Some time ago I learned that Enron Corp. had set up an affiliated partnership code-named "Project Braveheart." This partnership concerned a video-on-demand venture that Enron had made with Viacom Inc.'s Blockbuster Video. Apparently, sometime in 2001, Enron projected about 10 years of profits from this as yet untested technology and sold these profits to a Canadian bank for about $120 million. Enron then "booked" this $120 million as income.
What follows is a bit of history concerning Blockbuster's and Enron's adventure in attempting to deliver VOD content to homes throughout America. Blockbuster, specializing in video rentals, sees its core business diminishing as a result of lower priced DVDs and the proliferation of pay-per-view opportunities deliverable by digital cable or direct-broadcast satellite.
Enron apparently controls an enormous fiber-optic delivery capacity that has been significantly under-utilized, since broadband deployment has been slower than previously anticipated.
About 18 months ago Enron chairman Kenneth Lay announced that one of his divisions, Enron Broadband, had entered into a joint venture with Blockbuster to deliver movies and other content to consumers over Enron's fiber-optic networks.
In early 2001, as a media consultant with Broadband experience, I contacted Enron Broadband chairman Ken Rice offering to assist them in obtaining content from studios, broadcasters and other copyright holders.
I was invited to come to Houston and meet with Rice and a variety of the Enron Broadband senior staff. All went well until my final meeting with a 30-something Harvard MBA (Let's call him Bob).
Bob asked me for my thoughts concerning the Blockbuster venture. I told him that I thought it would be very difficult to obtain major titles on an ongoing basis from the studios. Bob disagreed and told me that no studio could stand up to Blockbuster's industry clout and he was certain that they could get all of the titles they needed. We discussed many other aspects about Broadband and were in complete disagreement on everything. The meeting ended poorly and I returned to Los Angeles that night.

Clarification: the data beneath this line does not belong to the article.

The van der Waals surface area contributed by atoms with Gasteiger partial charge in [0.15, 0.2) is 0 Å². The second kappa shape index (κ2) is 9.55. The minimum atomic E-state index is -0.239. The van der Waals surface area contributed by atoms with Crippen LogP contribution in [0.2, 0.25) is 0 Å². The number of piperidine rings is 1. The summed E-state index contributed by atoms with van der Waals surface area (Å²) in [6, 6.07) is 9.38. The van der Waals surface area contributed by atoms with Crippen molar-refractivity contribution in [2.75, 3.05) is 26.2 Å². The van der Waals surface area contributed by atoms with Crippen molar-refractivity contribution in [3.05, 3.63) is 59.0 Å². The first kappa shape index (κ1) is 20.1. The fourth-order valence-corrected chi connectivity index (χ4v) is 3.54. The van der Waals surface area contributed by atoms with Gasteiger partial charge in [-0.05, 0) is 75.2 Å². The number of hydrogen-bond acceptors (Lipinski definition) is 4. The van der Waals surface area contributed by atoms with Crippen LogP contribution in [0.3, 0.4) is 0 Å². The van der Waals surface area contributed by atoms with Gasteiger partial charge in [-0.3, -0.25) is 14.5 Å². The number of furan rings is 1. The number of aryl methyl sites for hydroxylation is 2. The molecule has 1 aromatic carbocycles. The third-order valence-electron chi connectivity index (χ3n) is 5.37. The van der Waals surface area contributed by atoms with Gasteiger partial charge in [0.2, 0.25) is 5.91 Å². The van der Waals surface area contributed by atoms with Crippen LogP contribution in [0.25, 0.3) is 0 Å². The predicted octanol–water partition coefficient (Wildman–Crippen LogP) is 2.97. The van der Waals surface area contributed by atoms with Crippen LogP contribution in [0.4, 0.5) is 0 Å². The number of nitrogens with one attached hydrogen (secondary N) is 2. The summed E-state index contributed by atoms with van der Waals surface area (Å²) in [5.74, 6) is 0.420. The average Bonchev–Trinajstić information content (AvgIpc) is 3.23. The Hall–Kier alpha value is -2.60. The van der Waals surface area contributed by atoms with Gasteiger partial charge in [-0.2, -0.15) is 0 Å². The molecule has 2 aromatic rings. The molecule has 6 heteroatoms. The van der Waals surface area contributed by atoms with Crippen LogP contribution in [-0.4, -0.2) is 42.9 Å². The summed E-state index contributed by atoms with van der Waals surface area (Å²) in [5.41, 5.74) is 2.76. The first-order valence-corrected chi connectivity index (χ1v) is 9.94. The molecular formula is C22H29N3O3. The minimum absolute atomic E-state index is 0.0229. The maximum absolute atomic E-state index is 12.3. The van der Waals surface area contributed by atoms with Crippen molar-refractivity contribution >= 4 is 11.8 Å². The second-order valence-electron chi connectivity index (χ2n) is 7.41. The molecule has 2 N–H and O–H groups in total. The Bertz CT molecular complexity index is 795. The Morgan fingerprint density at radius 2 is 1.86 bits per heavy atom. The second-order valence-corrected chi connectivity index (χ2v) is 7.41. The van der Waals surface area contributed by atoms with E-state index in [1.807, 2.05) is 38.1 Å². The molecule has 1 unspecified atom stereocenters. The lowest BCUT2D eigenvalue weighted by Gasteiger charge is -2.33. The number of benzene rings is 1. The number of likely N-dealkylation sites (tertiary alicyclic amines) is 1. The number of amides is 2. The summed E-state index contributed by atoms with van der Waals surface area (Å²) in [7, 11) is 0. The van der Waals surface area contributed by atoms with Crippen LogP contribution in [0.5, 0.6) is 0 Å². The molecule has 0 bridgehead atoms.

I thought at that time my disagreements with Bob were honest and reasonable differences of opinion. Looking back, I think it reasonable to assume that Bob didn't want a knowledgeable media person who would advise certain people as to the inappropriateness of the $120 million bank transaction involved in the project.
The Blockbuster venture was in a test phase with about 1,000 homes utilizing an unproven technology in a marketplace that did not yet exist. Enron also failed to consider the competing technologies that were also trying to enter the same VOD market. Also, Enron did not acknowledge that studios and other copyright owners were interested in retaining as much of the profitability of VOD delivery and would never agree in sharing these profits with either Enron or Blockbuster.
Predictably, studios have subsequently entered into their own VOD ventures with Paramount, Warner Bros., MGM, Universal and Columbia in one group and Disney and Fox in another.
In my over 40 years of entertainment industry experience, I have never seen as questionable a transaction as the one entered into by the Canadian bank with the Enron venture, "Project Braveheart." Some may consider this an over zealous group being overly aggressive about a new venture, but I would see it as a monstrous transgression that should never have been countenanced by anyone at Enron or its auditors.
Norman Horowitz was president of Columbia Pictures Television Distribution Company, Polygram Television and the MGM/UA Telecommunications Company, as well as a CBS/Viacom executive.